8.1.2 Dismissals of Workers with Fixed-Term Contracts

Valid cases

Fixed-term contracts are permitted for objective reasons (replacement of tem-porarily absent permanent workers, exceptional workload, seasonal work, and spe-ci¯c projects). They are also permitted for business start-ups, the launching of new activities of uncertain duration, and recruiting the long-term unemployed and those individuals looking for their ¯rst job.

Duration

Fixed-term contracts have a minimum duration of six months unless they are justi¯ed on objective grounds, in which case no minimum applies. Their maximum duration is set at three years (two in the cases of business start-ups and the launch-ing of new activities). Three successive renewals are the maximum permitted.

Expiration

(31)

advance that he does not intend to renew it; otherwise it is automatically renewed. If the maximum duration of the contract is exceeded, the contract automatically becomes permanent.

Termination

When the end of a contract is reached and not converted into a permanent contract, the worker is entitled to a terminal bonus equal to two days pay for each complete month of the contract's elapsed duration.

If the employer terminates the contract before its term, and the termination is unlawful, the worker is entitled to compensation equal to the pay loss from dismissal to the date of the court's decision or the term of the contract (whichever occurs ¯rst). He or she is also entitled to reinstatement if the term of the contract has not yet been reached.

In the case of voluntary quits, the worker must notify the employer 30 days in advance; 15 days if the duration of the contract is less than 6 months. Otherwise the worker must pay the employer an indemnity equal to the pay corresponding to the advance notice period.

Restrictions

If, during the period of the contract the ¯rm opens a vacancy for a permanent position, workers with ¯xed-term contracts who may qualify for the job are given priority over other applicants.

If, after an elapsed duration of 12 months, a contract is not renewed for reasons not attributable to the worker, he or she cannot be replaced within a period of three months.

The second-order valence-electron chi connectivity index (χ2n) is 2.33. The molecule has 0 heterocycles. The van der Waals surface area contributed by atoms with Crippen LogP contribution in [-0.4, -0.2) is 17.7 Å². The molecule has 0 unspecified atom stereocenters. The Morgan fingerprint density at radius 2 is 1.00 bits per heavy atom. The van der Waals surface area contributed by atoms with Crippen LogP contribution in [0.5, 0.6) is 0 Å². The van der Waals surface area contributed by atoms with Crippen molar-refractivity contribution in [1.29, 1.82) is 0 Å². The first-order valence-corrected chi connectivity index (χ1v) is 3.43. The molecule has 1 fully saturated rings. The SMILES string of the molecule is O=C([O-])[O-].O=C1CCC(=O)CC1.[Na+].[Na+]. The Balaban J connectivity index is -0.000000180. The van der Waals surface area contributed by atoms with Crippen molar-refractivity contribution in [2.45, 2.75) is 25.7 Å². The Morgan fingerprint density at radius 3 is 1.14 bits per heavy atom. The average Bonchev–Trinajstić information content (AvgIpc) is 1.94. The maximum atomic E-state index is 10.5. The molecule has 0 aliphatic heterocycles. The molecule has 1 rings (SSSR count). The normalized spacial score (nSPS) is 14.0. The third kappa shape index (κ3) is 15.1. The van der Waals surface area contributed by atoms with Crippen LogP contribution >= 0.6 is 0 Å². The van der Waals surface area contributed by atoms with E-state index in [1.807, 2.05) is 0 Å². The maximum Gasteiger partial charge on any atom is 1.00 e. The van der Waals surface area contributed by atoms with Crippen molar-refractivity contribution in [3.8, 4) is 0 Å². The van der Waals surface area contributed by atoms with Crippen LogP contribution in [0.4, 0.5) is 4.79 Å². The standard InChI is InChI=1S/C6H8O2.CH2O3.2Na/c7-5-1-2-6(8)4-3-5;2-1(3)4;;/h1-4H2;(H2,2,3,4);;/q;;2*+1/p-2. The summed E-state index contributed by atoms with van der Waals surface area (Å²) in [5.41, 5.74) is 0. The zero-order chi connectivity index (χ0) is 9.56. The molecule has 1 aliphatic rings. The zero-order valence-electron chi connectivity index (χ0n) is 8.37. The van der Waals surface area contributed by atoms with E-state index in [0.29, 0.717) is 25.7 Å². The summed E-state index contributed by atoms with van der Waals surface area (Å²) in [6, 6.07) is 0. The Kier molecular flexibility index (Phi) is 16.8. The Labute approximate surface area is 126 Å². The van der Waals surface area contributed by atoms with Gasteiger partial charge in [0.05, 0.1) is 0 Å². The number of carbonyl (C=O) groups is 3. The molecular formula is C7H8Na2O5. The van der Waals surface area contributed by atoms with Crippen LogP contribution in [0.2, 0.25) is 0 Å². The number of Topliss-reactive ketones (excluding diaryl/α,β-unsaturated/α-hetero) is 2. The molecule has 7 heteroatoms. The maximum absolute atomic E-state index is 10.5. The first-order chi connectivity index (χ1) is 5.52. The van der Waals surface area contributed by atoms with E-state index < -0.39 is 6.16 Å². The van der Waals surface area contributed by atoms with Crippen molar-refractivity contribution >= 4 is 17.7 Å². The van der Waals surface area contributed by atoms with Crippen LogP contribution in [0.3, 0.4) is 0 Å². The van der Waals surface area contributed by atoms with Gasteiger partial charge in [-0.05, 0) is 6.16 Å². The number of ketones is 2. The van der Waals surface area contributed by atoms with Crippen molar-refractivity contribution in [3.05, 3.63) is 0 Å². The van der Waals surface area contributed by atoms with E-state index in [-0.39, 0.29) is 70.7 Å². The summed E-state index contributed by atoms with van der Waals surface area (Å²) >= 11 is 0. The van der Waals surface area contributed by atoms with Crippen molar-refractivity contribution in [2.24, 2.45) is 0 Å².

(32)

Sample Statistics Mean Std. Dev. Employment 379.06 873.56 Fixed-term contracts 127.38 331.33 Transitions to Open-ended 12.88 43.07 Log Wages 7.01 0.47 Wage dispersion 7.69 9.33 Fringe bene¯ts 0.13 0.49 Training 0.02 0.1 Attrition 0.01 0.01 Quits 0.03 0.04 Tenure 1 0.25 0.22 Tenure 2 0.19 0.13 Training * Tenure 1 0.01 0.05 Firm age

less than 2 years 0.02 0.15 2 - 5 years 0.05 0.22 Firm size 500 - 999 employees 0.07 0.27 1000 employees or more 0.06 0.23 Worker age 25 - 44 years 0.57 0.11 45 - 64 years 0.26 0.16

(33)

WORKING PAPERS

2000

1/00 UNEMPLOYMENT DURATION: COMPETING AND DEFECTIVE RISKS

— John T. Addison, Pedro Portugal

2/00 THE ESTIMATION OF RISK PREMIUM IMPLICIT IN OIL PRICES

— Jorge Barros Luís

3/00 EVALUATING CORE INFLATION INDICATORS

— Carlos Robalo Marques, Pedro Duarte Neves, Luís Morais Sarmento

4/00 LABOR MARKETS AND KALEIDOSCOPIC COMPARATIVE ADVANTAGE

— Daniel A. Traça

5/00 WHY SHOULD CENTRAL BANKS AVOID THE USE OF THE UNDERLYING INFLATION INDICATOR?

— Carlos Robalo Marques, Pedro Duarte Neves, Afonso Gonçalves da Silva

6/00 USING THE ASYMMETRIC TRIMMED MEAN AS A CORE INFLATION INDICATOR

— Carlos Robalo Marques, João Machado Mota 2001

1/01 THE SURVIVAL OF NEW DOMESTIC AND FOREIGN OWNED FIRMS

— José Mata, Pedro Portugal

2/01 GAPS AND TRIANGLES

— Bernardino Adão, Isabel Correia, Pedro Teles

3/01 A NEW REPRESENTATION FOR THE FOREIGN CURRENCY RISK PREMIUM

— Bernardino Adão, Fátima Silva

4/01 ENTRY MISTAKES WITH STRATEGIC PRICING

— Bernardino Adão

5/01 FINANCING IN THE EUROSYSTEM: FIXED VERSUS VARIABLE RATE TENDERS

— Margarida Catalão-Lopes

6/01 AGGREGATION, PERSISTENCE AND VOLATILITY IN A MACROMODEL

— Karim Abadir, Gabriel Talmain

7/01 SOME FACTS ABOUT THE CYCLICAL CONVERGENCE IN THE EURO ZONE

— Frederico Belo

8/01 TENURE, BUSINESS CYCLE AND THE WAGE-SETTING PROCESS

— Leandro Arozamena, Mário Centeno

9/01 USING THE FIRST PRINCIPAL COMPONENT AS A CORE INFLATION INDICATOR